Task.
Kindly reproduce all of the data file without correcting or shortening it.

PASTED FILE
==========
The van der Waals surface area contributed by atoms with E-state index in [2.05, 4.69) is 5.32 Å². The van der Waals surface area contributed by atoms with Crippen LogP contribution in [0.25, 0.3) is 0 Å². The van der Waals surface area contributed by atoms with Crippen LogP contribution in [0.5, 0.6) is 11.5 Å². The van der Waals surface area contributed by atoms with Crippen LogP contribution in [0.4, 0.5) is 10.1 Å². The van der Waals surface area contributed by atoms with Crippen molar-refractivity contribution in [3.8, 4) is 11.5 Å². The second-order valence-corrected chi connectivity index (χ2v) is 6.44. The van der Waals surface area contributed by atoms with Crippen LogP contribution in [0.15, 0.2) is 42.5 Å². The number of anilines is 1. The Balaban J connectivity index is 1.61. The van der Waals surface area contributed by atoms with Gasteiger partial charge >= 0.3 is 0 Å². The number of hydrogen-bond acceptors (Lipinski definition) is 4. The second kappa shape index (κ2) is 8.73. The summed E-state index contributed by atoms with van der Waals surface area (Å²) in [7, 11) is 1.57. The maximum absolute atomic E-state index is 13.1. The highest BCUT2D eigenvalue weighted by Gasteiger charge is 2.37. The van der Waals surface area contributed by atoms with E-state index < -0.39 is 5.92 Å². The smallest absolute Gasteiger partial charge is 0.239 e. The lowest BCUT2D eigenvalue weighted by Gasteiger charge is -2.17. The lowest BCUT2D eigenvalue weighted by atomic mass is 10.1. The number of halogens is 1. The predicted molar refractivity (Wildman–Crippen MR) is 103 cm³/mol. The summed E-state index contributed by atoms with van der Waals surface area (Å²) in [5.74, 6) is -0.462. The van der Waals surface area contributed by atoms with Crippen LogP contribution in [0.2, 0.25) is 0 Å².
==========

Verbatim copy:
The van der Waals surface area contributed by atoms with E-state index in [2.05, 4.69) is 5.32 Å². The van der Waals surface area contributed by atoms with Crippen LogP contribution in [0.25, 0.3) is 0 Å². The van der Waals surface area contributed by atoms with Crippen LogP contribution in [0.5, 0.6) is 11.5 Å². The van der Waals surface area contributed by atoms with Crippen LogP contribution in [0.4, 0.5) is 10.1 Å². The van der Waals surface area contributed by atoms with Crippen molar-refractivity contribution in [3.8, 4) is 11.5 Å². The second-order valence-corrected chi connectivity index (χ2v) is 6.44. The van der Waals surface area contributed by atoms with Crippen LogP contribution in [0.15, 0.2) is 42.5 Å². The number of anilines is 1. The Balaban J connectivity index is 1.61. The van der Waals surface area contributed by atoms with Gasteiger partial charge >= 0.3 is 0 Å². The number of hydrogen-bond acceptors (Lipinski definition) is 4. The second kappa shape index (κ2) is 8.73. The summed E-state index contributed by atoms with van der Waals surface area (Å²) in [7, 11) is 1.57. The maximum absolute atomic E-state index is 13.1. The highest BCUT2D eigenvalue weighted by Gasteiger charge is 2.37. The van der Waals surface area contributed by atoms with E-state index < -0.39 is 5.92 Å². The smallest absolute Gasteiger partial charge is 0.239 e. The lowest BCUT2D eigenvalue weighted by Gasteiger charge is -2.17. The lowest BCUT2D eigenvalue weighted by atomic mass is 10.1. The number of halogens is 1. The predicted molar refractivity (Wildman–Crippen MR) is 103 cm³/mol. The summed E-state index contributed by atoms with van der Waals surface area (Å²) in [5.74, 6) is -0.462. The van der Waals surface area contributed by atoms with Crippen LogP contribution in [0.2, 0.25) is 0 Å².